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sea creature job hell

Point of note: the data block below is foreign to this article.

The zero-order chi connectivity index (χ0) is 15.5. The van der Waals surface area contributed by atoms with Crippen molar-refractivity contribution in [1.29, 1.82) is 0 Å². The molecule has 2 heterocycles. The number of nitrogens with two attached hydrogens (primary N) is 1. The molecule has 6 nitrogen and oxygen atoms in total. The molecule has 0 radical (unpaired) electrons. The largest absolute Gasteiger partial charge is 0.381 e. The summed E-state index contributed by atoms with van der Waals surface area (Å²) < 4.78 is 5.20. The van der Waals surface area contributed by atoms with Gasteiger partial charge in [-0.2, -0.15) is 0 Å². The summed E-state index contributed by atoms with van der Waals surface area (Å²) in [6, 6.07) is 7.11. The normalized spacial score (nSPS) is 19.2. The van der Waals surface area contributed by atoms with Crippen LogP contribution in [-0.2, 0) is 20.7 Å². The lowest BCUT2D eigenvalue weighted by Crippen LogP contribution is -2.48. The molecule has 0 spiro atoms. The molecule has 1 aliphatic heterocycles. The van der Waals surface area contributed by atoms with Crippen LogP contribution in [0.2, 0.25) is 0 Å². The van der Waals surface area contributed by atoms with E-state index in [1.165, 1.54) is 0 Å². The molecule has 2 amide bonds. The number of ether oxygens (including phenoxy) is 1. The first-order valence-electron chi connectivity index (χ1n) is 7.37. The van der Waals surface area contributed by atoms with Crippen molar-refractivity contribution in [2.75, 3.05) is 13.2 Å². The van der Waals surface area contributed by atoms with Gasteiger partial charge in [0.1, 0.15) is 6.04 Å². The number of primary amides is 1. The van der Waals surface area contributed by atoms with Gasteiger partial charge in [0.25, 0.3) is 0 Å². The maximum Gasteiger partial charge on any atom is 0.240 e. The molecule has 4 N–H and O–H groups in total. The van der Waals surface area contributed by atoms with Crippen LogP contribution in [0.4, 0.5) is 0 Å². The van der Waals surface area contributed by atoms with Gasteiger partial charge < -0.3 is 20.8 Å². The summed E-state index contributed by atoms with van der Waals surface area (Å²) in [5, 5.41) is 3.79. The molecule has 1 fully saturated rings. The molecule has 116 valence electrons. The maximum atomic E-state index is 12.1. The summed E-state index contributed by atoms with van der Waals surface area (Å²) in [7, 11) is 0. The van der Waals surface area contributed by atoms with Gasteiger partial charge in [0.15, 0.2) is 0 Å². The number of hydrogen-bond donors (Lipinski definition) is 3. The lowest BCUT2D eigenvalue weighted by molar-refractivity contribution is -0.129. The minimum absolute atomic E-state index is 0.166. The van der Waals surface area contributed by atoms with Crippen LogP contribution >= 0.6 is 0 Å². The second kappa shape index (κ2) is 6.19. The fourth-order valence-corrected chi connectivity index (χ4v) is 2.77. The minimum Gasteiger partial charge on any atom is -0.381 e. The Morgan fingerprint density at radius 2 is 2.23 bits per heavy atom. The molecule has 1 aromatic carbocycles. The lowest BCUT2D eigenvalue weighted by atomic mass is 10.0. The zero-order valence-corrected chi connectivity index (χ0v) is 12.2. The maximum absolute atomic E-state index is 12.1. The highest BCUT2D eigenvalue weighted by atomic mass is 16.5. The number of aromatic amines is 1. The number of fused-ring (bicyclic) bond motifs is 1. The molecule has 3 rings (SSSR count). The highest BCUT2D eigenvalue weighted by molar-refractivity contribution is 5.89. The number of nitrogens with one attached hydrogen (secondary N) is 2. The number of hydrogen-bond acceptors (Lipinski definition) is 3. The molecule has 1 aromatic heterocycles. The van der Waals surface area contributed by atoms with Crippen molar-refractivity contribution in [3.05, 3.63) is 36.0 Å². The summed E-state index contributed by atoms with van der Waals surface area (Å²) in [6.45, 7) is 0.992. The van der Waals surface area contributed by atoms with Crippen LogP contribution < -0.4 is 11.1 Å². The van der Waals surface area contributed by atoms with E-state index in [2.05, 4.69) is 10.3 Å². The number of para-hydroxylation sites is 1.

The name Leviathan occurs in several Old Testament passages, notably *, which contains a lengthy description, spoken by *God to Job, of the fearsome and powerful beast whom God tames. The creature appears again in Psalm , translated as draco (dragon or serpent) in the Vulgate, described as living in the great, wide sea. Other references to Leviathan are found in *Isaiah 27:1, where it is described as a “crooked” and “piercing serpent,” a “dragon” in the sea, and *Ezekiel 29:3-5, where *Pharaoh is equated with this evil dragon in the river. Early Christian and medieval commentators associated Leviathan with the whale or sea creature which swallowed *Jonah, as well as a symbol for evil, *Satan, and *hell. The hook that snares Leviathan (Job 41:1) was interpreted as *Christ, who triumphs over the *Devil and who breaks open the jaws of the creature (Job 41:14) in his harrowing of hell . Leviathan, as a dragonesque sea creature, is found especially in Romanesque and Gothic illustrations of the *Last Judgment, *Mouth of Hell, and *Fall of the Rebel Angels. *Demons, the damned, flames, and a boiling cauldron may be depicted in and around the gaping jaws.
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